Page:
Africa is losing its forest cover at double the global rate, and the growing desert is a threat to both people and wildlife. But a Nigerian neurosurgeon says there is little hope of change unless the continent goes through an economic boom.
Countries like Kenya, Uganda and Tanzania will lose their remaining forest in the next few decades unless there is a mammoth jump in jobs and electricity generation.
This is the view of Nigerian neurosurgeon Dr Sylvanus Adetokunboh Ayeni, whose book on aid and the problems of Africa is making news across the USA where he has made a home.
The book is called, Rescue Thyself and subtitled Change in sub-Saharan Africa must come from within.
Dr Ayeni’s logic runs like this: South Africa, Egypt, Algeria and Kenya produce around 60 per cent of all the electricity in Africa.
Together, the other 51 countries, with a population of more than a billion, generate less than Taiwan, home to just 23 million on an island half the size of Lake Victoria.
Alternately, the US, for example, consumes more power in 12 hours than Tanzania and Ghana generate in a year.
“That leaves millions of people with no chance of work of a decent standard of living,“ Dr Ayeni told The EastAfrican. “Then they cut down forests for firewood, kill animals for meat or poach to make money because there is no other choice.”
Ayeni slams into corruption and incompetence across Africa, repeatedly asking why countries with virtually no natural resources like Singapore that gained independence in 1965 rank among the world’s best economies, “while oil-rich Angola manufacturers almost nothing and, under president Robert Mugabe, Zimbabwe has gone from breadbasket to a beggar state.”
But a key challenge he says for countries with a rapidly growing population like Kenya, Uganda or Nigeria is getting people on the grid.
“When there is no power, or it goes off at a moment’s notice, it is hard to grow an economy,” he said. “You can not start a factory, run computers, do homework, keep medicine chilled, or cater for tourists in any sort of comfort.”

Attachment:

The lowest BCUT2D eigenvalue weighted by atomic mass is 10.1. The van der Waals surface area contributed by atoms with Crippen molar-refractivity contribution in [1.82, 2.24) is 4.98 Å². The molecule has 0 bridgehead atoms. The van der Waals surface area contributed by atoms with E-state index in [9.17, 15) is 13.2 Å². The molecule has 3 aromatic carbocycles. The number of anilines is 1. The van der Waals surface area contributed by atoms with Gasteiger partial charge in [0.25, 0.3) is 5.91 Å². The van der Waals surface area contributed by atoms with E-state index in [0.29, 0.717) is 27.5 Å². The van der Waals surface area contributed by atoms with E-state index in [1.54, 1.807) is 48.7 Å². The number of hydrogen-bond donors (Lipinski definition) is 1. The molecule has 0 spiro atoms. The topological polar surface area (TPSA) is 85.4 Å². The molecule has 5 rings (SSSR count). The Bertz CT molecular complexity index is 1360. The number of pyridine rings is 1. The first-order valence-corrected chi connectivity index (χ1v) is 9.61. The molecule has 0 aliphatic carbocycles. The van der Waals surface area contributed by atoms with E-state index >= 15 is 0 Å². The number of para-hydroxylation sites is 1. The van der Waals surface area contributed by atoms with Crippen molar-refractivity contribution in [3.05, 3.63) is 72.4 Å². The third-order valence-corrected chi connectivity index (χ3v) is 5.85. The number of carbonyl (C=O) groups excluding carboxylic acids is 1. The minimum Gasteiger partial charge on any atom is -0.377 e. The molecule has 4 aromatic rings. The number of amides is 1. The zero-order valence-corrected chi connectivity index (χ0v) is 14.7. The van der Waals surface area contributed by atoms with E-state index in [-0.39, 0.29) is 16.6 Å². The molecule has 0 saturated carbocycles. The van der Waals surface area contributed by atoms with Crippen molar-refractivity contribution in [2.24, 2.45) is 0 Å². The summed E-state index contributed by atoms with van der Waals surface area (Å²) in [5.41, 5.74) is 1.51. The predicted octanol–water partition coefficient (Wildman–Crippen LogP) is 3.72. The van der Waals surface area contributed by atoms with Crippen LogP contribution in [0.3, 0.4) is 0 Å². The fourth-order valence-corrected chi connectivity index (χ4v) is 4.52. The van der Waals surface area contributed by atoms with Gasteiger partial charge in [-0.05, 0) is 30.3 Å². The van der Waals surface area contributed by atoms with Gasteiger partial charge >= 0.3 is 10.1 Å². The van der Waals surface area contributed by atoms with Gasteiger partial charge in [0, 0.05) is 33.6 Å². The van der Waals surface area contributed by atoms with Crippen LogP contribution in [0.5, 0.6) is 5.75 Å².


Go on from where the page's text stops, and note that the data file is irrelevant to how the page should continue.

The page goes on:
“You can not employ people in numbers and this condemns whole regions to poverty,” Dr Ayen said.
“Hungry people or those relying on subsistence crops because there’s nothing else to do can’t be expected to ignore meat in the wild, respect the boundaries of our game reserves or leave trees standing when they need wood.”
In 1963, one-tenth of Kenya was covered in forest, but today it is below two per cent.
Africa is losing its forest at twice the world rate, according to the Unep which estimates that 90 per cent of the population relies to some extent on firewood.
Poaching in national parks has become a growing problem in Tanzania, and a challenge for Kenya and Uganda.
And to combat the loss of wildlife, several donor groups and NGOs specialising in conservation have their headquarters in Nairobi.
“We hear endlessly how a gift of money can put things right, but more than a trillion dollars in aid to Africa since 1960 has done little to help.
We need solutions from the leaders of Africa, things that work locally, not wafty notions from aid junkies and NGOs who, when they get it wrong, run back to the comfort of London or Los Angeles.
“What is the point of spending scarce foreign exchange to import solar panels or wind turbines for oil-rich countries like Angola or Nigeria? Or to Mozambique with natural gas, or Tanzania, Botswana and South Africa with billions of tonnes of coal in the ground.”
Whatever the source, Dr Ayeni’s point about a lack of electricity is hard to challenge. Nigeria, with more than three times more people than South Africa produces one tenth as much power.
India has more than 300 million people, close to the population of USA, still off the grid. Africa has double that number.
Even Kenya which, over the past two years, has expanded its grid faster than any other country in Africa, still has outages.
Experts say the problem often lies in last-mile technology, lines from substations to homes and factories, even to whole towns.
Nigel Lawson was Finance minister under Margaret Thatcher and today sits in the House of Lords. In London, he also chairs a non-partisan think tank, Global Warming Policy Forum (GWPF), with a board of leading business people and academics.
The GWPF director, Dr Bennie Peiser, agrees with Dr Ayeni: “If you worry about Africans in poverty and people drowning on the Mediterranean, or the rise of militia and criminal networks, do something about it. Begin with providing electricity.”
Dr Peiser said it was, “an outrage that, in 2017, some African states produce less power than a mid-size town in Europe or America.”
This, Dr Peiser agreed, was a threat to the environment. “People need to cook and stay warm, so they cut down trees. The loss of forest is much more immediate than predictions that temperatures may rise significantly over the next century. By then Africa’s forests will have been cut down.”
And he said that supply of power had to be done quickly and in a way that works for Africa.
“China has 1.4 billion people, roughly the same as Africa, but it generates 12 times more electricity. And you can only get those numbers from hydro plants on rivers and, for the most part, from coal and gas.
“For all the love affair with wind and solar, they produce tiny amounts of power, even in the US and Europe, and storing it at night or when the weather doesn’t work remains an unsolved problem.”